Voi launches parking racks in Oslo in a bid to address needs of vulnerable groups and improve e-scooter parking

Jun 26, 2020

Image (from the left): Silje Mauroy Wennevold from St. Hanshaugen district, Katrine Karlsen from Transport Økonomisk Institutt (TØI), Terje Andre, Forbundsleder of Blindeforbunde, Christina Moe Gjerde, General Manager Norway at Voi Technology.

Voi is placing its first parking racks for e scooters on public ground in collaboration with the district of St. Hanshaugen and Transportøkonomisk Institutt (TØI). The racks will be placed in the areas Bislett and St. Hanshaugen in the city center of Oslo during a summer pilot, with the purpose of figuring out what measures have the best effect on parking behavior.

The city landscape improves for everyone when e scooters are parked properly. That’s why we’ve made it even easier to park nicely and respectfully” says Christina Moe Gjerde, General Manager Norway at Voi Technology

The racks are designed, produced, transported and funded by Voi, but riders of all scooter brands are welcome to use it. The St. Hanshaugen district has contributed with the strategic placement of the scooters, while Transportøkonomisk Institutt will study the effects physical parking infrastructure has on user behavior. Some key questions to get an answer to are:

  • What does it take for a user to park better?

  • What is needed from infrastructure?

  • What do operators need to do?

  • Are racks enough or do users have to be incentivized with rewards for good behavior?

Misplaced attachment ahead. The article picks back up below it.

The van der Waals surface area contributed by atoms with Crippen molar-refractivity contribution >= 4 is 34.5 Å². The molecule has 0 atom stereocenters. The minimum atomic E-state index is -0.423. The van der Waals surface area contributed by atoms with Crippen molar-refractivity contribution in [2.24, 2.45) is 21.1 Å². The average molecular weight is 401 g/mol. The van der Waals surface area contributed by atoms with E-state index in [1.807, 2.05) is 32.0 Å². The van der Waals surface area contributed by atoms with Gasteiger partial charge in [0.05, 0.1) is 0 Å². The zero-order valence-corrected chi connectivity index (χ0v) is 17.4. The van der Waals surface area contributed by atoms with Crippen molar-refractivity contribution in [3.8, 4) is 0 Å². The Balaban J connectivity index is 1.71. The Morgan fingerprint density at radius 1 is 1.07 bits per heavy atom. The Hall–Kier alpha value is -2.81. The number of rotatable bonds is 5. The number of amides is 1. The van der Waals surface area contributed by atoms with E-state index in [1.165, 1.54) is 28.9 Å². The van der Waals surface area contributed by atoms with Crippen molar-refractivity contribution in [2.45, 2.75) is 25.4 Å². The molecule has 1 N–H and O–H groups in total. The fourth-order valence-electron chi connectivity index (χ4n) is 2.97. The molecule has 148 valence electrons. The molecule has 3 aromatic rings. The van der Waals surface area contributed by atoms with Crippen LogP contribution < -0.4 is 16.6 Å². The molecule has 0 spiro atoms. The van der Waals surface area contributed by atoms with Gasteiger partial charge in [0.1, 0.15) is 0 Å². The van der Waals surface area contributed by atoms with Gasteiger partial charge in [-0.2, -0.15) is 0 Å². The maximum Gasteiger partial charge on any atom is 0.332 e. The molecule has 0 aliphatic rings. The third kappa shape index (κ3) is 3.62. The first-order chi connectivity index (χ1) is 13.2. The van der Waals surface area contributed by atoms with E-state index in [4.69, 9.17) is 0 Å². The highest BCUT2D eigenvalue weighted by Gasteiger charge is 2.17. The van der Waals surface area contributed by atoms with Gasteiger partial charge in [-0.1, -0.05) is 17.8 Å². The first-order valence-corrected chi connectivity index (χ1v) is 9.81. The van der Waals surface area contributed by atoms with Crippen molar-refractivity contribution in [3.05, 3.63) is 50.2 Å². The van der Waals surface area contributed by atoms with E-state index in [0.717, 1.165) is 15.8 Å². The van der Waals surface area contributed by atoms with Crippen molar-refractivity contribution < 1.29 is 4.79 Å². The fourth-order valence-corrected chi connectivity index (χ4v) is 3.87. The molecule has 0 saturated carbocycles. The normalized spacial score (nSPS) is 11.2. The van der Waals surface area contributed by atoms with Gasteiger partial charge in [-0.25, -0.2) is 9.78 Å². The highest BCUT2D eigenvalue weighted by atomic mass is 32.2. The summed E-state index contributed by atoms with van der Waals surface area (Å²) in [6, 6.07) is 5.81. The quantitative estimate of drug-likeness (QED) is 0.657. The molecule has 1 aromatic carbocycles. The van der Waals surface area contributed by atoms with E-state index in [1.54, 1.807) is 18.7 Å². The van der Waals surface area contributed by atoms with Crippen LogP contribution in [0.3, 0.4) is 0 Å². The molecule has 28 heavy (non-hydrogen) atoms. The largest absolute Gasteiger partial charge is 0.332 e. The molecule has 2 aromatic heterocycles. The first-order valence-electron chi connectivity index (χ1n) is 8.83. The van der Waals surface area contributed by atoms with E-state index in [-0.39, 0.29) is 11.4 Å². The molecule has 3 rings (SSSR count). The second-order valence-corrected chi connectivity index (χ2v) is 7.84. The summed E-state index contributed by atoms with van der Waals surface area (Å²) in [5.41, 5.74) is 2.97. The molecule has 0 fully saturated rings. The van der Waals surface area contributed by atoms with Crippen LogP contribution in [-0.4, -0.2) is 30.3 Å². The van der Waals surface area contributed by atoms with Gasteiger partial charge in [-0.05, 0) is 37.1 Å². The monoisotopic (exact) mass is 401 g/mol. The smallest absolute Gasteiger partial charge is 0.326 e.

The Swedish operator launched it’s first parking racks in Stockholm, in December 2019, in collaboration with private partners such as property owners and museums. Findings already show that the mere presence of a physical parking rack has a tremendous positive impact on parking in the surrounding area. The image below shows parked scooters in the same area 2 months prior to Voi placing out a scooter rack (blue dots), vs 2 months after the rack was installed (red dots).

Voi is dedicated to shaping cities made for living, for all, and is dedicated to supporting the needs of vulnerable groups. Among those who have been vocal to politicians about the parking situation in Oslo are Norges Blindeforbund (The Norwegian Association for Visually Impaired). Voi has been in dialogue with the association since the first stages of planning the parking rack pilot, and have received support from the association.

Now, we are encouraging all users in the area to make use of the racks. This is a great initiative, but we also need politicians to take further action for a safer city environment” says Terje Andre, Forbundleder of Norges Blindeforbund.

While the parking racks have received a warm welcome by all involved parties so far, they may only be placed out for two months to begin with, as this type of infrastructure requires it’s own regulatory license from Oslo municipality’s unit responsible for city planning.

Voi is independently working on more parking initiatives in Oslo, but at the same time encourages city officials in larger cities to dedicate more infrastructure to micro-mobility.

We are in the midst of an urban mobility revolution. We are seeing political leaders in other European cities, for example Paris and Marseille, take a completely different approach than Norwegian politicians. Norway doesn’t have enough bike roads, and too much space is dedicated to cars” says Christina Moe Gjerde.

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